In real estate, the term single-family home applies to a freestanding house, not attached to a neighbor, as is a duplex or condominium dwelling. As its name implies, it is a domicile intended for one family or group of people, as opposed to multiple families, as in an apartment building. Single-family houses tend to be built on larger lots. The advantages or disadvantages of living in a single-family house might vary, depending on if you are a renter or buyer.
Renting vs. Buying
Single-family houses typically require more maintenance than living in an apartment building or condominium. If you are renting, the additional maintenance may not be a significant factor, depending on the responsibilities of the property owner. For example, if you live in an apartment or condominium with a swimming pool, you can use the pool without the trouble of pool maintenance. If your house has a swimming pool, you can swim in privacy, yet must maintain the pool. Yet, if you rent, your landlord might provide a pool service. Single-family houses typically have larger yards, which require additional maintenance, regardless of if you rent or own.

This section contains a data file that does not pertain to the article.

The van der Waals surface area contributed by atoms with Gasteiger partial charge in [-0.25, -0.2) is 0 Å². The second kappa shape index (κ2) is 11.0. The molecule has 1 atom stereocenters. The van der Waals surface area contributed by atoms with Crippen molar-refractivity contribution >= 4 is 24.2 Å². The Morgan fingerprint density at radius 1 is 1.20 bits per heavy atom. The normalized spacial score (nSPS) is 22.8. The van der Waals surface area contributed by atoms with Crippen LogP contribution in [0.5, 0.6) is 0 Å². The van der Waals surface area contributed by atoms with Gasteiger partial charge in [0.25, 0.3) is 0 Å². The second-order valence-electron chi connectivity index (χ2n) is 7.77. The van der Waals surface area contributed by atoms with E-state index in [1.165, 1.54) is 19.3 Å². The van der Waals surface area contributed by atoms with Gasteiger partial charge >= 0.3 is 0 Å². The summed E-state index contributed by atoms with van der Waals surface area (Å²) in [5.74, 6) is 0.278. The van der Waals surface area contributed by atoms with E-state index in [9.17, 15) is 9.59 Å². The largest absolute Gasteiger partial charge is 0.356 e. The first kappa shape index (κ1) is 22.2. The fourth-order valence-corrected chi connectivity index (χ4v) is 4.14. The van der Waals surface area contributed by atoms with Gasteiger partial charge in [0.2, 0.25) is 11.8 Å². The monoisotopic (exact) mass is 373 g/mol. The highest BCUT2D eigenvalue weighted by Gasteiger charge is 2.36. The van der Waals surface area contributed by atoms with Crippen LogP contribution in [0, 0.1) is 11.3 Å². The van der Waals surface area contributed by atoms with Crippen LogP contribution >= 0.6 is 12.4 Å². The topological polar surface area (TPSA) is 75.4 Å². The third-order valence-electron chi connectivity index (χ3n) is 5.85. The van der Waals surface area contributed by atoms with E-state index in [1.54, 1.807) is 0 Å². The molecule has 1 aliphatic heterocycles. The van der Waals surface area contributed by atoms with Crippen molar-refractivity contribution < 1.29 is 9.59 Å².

A reason many people decide on a single-family house is for a fenced yard. While not all single-family houses have fenced or enclosed yards, they normally have a yard area larger than that of a condominium or mobile home located in a mobile home park. For many pet owners, a yard is a significant factor when selecting a home. A yard also provides other possibilities, such as expansion for the house or a place for a pool or spa. Even if you don’t own the house, many rentals have sufficient yards to install a portable spa or above-ground pool.
Garages and Parking
An advantage to most single-family homes is better parking than multi-family complexes. There is usually a driveway and or garage, always giving you somewhere to park vehicles. While garages are available in many condominium and apartment complexes, they tend to be more conveniently located in a single-family house.
Single-family homes tend to give you more space and privacy. There is typically more freedom to host parties, a place for the garage band and a comfortable distance from the neighbors. Yet, for some people, living in a single-family home provides too much isolation. For example, an elderly senior citizen or single college student might be happier living in a complex where he has nearby neighbors, providing a social network.
Ann Johnson has been a freelance writer since 1995. She previously served as the editor of a community magazine in Southern California and was also an active real-estate agent, specializing in commercial and residential properties. She has a Bachelor of Arts in communications from California State University, Fullerton.